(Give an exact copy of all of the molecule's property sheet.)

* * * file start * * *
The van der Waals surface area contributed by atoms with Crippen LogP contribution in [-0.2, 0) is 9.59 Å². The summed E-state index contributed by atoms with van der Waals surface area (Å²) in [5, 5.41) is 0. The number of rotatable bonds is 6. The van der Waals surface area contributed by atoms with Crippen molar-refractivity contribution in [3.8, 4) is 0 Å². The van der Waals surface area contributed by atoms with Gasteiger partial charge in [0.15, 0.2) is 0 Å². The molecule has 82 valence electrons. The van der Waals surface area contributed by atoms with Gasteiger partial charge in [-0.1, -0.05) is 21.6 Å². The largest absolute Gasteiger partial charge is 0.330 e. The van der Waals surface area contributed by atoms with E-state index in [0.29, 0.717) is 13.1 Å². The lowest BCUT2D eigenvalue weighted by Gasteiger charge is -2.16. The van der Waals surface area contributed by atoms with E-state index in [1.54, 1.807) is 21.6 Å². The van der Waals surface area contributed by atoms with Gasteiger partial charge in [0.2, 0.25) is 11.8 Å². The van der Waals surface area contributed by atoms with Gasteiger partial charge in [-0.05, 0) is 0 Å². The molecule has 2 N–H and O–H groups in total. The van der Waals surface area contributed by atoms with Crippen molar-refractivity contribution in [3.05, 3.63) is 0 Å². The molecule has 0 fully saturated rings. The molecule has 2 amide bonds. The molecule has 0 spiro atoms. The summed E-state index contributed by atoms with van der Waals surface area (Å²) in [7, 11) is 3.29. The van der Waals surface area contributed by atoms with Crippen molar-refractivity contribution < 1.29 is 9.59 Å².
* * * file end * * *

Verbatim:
The van der Waals surface area contributed by atoms with Crippen LogP contribution in [-0.2, 0) is 9.59 Å². The summed E-state index contributed by atoms with van der Waals surface area (Å²) in [5, 5.41) is 0. The number of rotatable bonds is 6. The van der Waals surface area contributed by atoms with Crippen molar-refractivity contribution in [3.8, 4) is 0 Å². The van der Waals surface area contributed by atoms with Gasteiger partial charge in [0.15, 0.2) is 0 Å². The molecule has 82 valence electrons. The van der Waals surface area contributed by atoms with Gasteiger partial charge in [-0.1, -0.05) is 21.6 Å². The largest absolute Gasteiger partial charge is 0.330 e. The van der Waals surface area contributed by atoms with E-state index in [0.29, 0.717) is 13.1 Å². The lowest BCUT2D eigenvalue weighted by Gasteiger charge is -2.16. The van der Waals surface area contributed by atoms with E-state index in [1.54, 1.807) is 21.6 Å². The van der Waals surface area contributed by atoms with Gasteiger partial charge in [0.2, 0.25) is 11.8 Å². The van der Waals surface area contributed by atoms with Gasteiger partial charge in [-0.05, 0) is 0 Å². The molecule has 2 N–H and O–H groups in total. The van der Waals surface area contributed by atoms with Crippen molar-refractivity contribution in [3.05, 3.63) is 0 Å². The molecule has 0 fully saturated rings. The molecule has 2 amide bonds. The molecule has 0 spiro atoms. The summed E-state index contributed by atoms with van der Waals surface area (Å²) in [7, 11) is 3.29. The van der Waals surface area contributed by atoms with Crippen molar-refractivity contribution < 1.29 is 9.59 Å².